Puducherry Electricity Dept Employees on Indefinite Strike Against Centre's Privatisation Decision
Engineers and employees of the PED during a protest as part of the strike against privatisation in Puducherry.
The engineers and employees of the Puducherry Electricity Department (PED) are on an indefinite strike from February 1 against the privatisation of electricity distribution by the Union government. Around 2,500 workers of the PED in the four regions of the Puducherry union territory (UT) have joined the strike.
The Electricity Engineers and Employees Privatisation Protest Committee (EEEPPC), an umbrella organisation of engineers and employees in the PED, has accused the Union government of compelling the government of Puducherry to privatise the electricity distribution. But, during the talks held on February 1, the electricity minister has reportedly refused to give in writing about the government's stand on the privatisation of PED.
Despite making profit continuously with the lowest line loss across the country, the move of the Union government to privatise the PED has shocked the employees. The loss of Rs 12 crore in the last year has been attributed to the pending due of about Rs 750 crores, of which almost Rs 500 crore is pending from different government departments.
'STRIKE WILL CONTINUE'
The workers and the engineers resorted to the strike from February 1 against the privatisation move of the Union government. The department caters to 3.5 lakh consumers in the UT- 56,000 commercial consumers, 35,000 BPL consumers with onelight service, 7,000 agricultural consumers, 6,000 industrial customers and 530 high tension line customers.
"The only demand of the Electricity Engineers and Privatisation Protest Committee is the withdrawal of the privatisation move," said G Ramasamy, the advisor to the committee.
"The move will not only affect the employees but will have an adverse impact on the consumers of this very important service sector which provides affordable electricity to the people including the farmers. Privatisation will also affect the educated youth of the UT awaiting employment," he said.
Demonstration in Telangana by NCCOEEE against privatisation of electricity distribution in Puducherry and Chandigarh)
The strike was announced after the Union government, led by the Bharatiya Janata Party (BJP), pushed for privatisation of the PED and appointed Deloitte as the transition advisor for transition into a private company.
The BJP government, during the first wave of the pandemic, announced the privatisation of the electricity departments in the eight UTs during the first wave of the pandemic in May 2020.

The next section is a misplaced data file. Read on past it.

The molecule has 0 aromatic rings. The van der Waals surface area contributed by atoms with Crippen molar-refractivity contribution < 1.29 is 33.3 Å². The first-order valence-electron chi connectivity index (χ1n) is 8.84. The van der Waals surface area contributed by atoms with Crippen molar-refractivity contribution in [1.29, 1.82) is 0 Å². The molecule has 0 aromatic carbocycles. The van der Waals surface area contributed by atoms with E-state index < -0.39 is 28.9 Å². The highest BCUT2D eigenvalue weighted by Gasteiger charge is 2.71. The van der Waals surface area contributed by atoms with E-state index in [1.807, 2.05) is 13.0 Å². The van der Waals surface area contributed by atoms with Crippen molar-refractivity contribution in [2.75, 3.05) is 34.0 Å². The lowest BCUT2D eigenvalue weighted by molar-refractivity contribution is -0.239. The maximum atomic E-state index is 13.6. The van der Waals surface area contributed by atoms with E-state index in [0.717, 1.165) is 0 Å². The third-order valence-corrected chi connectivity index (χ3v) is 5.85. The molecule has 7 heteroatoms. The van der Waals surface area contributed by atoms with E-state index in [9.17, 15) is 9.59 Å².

Protest in Mahe region (located in Kerala) against the privatisation of PED
The Union ministry of power had advised the government of Puducherry to corporatise the electricity distribution and all retail supply functions carried out by the PED, and the Union ministry of home affairs had directed the UT government in November 2020 to prepare a road map for unbundling and privatisation of the PED.
The Union power minister in May 2020 invited competitors to take over the distribution network of the electricity boards in the UTs.
"Since the power generation and distribution are service sectors, the consumers are getting electricity at subsidised rates. The move of the Union government to corporate and subsequently privatise the boards will affect the consumers, particularly the farmers and the people below the poverty line," Ramasamy said.
The move to privatise will end the subsidised rate to the public, farmers and those below the poverty line.
"There is cross-subsidy for the public while the commercial and high tension consumers are charged higher costs. The PED was making profits until recently, and the loss calculated as per the recent audit does not consider the Rs 750 crores payment pending. Such calculations are malicious and are aimed at pushing for privatisation," Ramasamy said.
In a strongly worded letter to the lieutenant governor of the UT, the National Coordination Committee of Electricity Employees & Engineers (NCCOEEE) accused the administration of adopting unlawful and illogical steps towards privatisation of efficiently managed revenue potential power utility of Puducherry.
'INTERFERENCE IN STATE/UT RIGHTS'
As far as the duties of the Union, state and UTs are concerned, as per the Electricity Act 2003, the distribution is the responsibility of the states and UTs. A statement of the EEEPPC claimed that the Union government's interference into the business of the UT government and compelling the UT administration in privatisation matter is illegal and illogical from the commercial point of view.
The NCCOEEE also termed the move as unlawful and scandalous. The memorandum also referred to the NITI Aayog document published in August 2021, titled "Turning Around the power distribution sector, learning and best practices of Reforms."
"In the document, the NITI Ayog has noted that Globally, 70% of distribution utilities are publicly owned. The remaining 30% of the privately-owned companies are located in middle and high-income countries. India is neither a high nor middle-income country. It is a country of the low-income population," the statement reads.
"The failure of privatised electricity distribution in different parts of the country is evident, and the common public is the most affected during natural calamities. But the Union government still wants to privatise the efficient PED," Ramasamy said.
The chief minister of Puducherry has invited the striking workers for talks on February 2 but may not be prepared to openly disclose the government stand against privatisation move since the NR Congress is part of the National Democratic Alliance (NDA) led by the BJP.
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